Name: ammonium nitrate
CAS Number: 6484-52-2
Molar Mass: 80.04336 g
Mass Percent: N 34.997 %; H 5.0369 %; O 59.965 %
• "14th most produced chemical in the United States in 1995 - 8.0 megatonnes." 1
• "15th most produced chemical in the United States - 12.83 billion pounds" 2
• "The primary use of ammonium nitrate is the manufacture of fertilizers. In 2005, about 2 million metric tons (2.2 million short tons) of ammonium nitrate fertilizer was used in the United States. The compound is added to soil to provide the nitrogen that plants need to grow. It may be used by itself or in combination with another nitrogen-rich compound, urea, in a mixture known as UAN.
Ammonium nitrate is also an important component of some explosives. It provides the oxygen needed to cause some other material to catch fire and burn very rapidly, producing an explosion. One common type of explosive is made of ammonium nitrate mixed with fuel oil and called ANFO (Ammonium Nitrate Fuel Oil). When the mixture is heated, ammonium nitrate breaks down to release oxygen, which causes the rapid combustion (explosion) of the fuel oil.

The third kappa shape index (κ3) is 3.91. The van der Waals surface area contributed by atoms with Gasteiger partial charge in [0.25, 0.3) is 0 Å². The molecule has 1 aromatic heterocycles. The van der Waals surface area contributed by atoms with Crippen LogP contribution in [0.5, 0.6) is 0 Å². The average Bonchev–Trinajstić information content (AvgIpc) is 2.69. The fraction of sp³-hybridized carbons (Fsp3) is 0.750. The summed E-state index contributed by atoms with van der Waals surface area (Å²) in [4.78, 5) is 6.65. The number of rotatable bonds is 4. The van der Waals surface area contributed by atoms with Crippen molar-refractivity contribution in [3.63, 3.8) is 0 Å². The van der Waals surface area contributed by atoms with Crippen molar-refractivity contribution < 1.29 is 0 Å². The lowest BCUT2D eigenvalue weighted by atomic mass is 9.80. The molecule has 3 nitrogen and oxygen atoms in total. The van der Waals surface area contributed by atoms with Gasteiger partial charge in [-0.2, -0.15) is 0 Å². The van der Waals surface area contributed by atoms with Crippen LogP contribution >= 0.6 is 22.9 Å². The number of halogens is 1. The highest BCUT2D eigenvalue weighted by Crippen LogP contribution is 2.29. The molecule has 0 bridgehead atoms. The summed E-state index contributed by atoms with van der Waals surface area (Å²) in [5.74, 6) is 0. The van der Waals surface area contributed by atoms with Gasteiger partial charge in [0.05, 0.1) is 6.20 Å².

Some other uses of ammonium nitrate include the following:
• In fireworks, where it provides the oxygen needed to ignite other chemicals;
• In the manufacture of nitrous oxide (N2O), commonly known as laughing gas;
• In rocket engines, where it provides the oxygen needed to burn the rocket fuel;
• In the manufacture of safety matches, where the compound supplies oxygen to substances that catch fire when the match is struck; and
• As a nutrient in commercial processing for growing yeasts and antibiotics." 3
210°C †4 = 483.15 K = 410°F
1.72 at room temperature/pressure 4
* - 1 atm pressure
† - decomposes
slightly soluble: 4
NFPA 704 Ratings:
Health: 1 - Exposure would cause irritation with only minor residual injury.
Flammability: 0 - Will not burn.
Reactivity: 3 - Capable of detonation or explosive decomposition but requires a strong initiating source, must be heated under confinement before initiation, reacts explosively with water, or will detonate if severely shocked.
Special Hazard: OX - Oxidizer.
For More Information
(1) - Chem. Eng. News, 1995, 73 (26), p 39
(2) - Reisch, Mark S.; Top 50 Chemicals Production Turned Back Up in 1987. Chemical & Engineering News, April 11, 1988, pp 30-33.
(3) - Schlager, Neil, Weisblatt, Jayne, Newton, David E., and Montney, Charles B. Chemical Compounds Vol. 1; Thomson-Gale: Detroit, MI, 2006; pp 74-76.
(4) - Lide, David R. CRC Handbook of Chemistry and Physics, 83rd ed.; CRC Press: Boca Raton, FL, 2002; p 4-41.
(5) - Dean, John A. Lange's Handbook of Chemistry, 12th ed.; McGraw-Hill Book Company: New York, NY, 1979; p 9:4-9:94.
(6) - Dean, John A. Lange's Handbook of Chemistry, 12th ed.; McGraw-Hill Book Company: New York, NY, 1979; p 9:4-9:94.
(7) - Dean, John A. Lange's Handbook of Chemistry, 12th ed.; McGraw-Hill Book Company: New York, NY, 1979; p 9:4-9:94.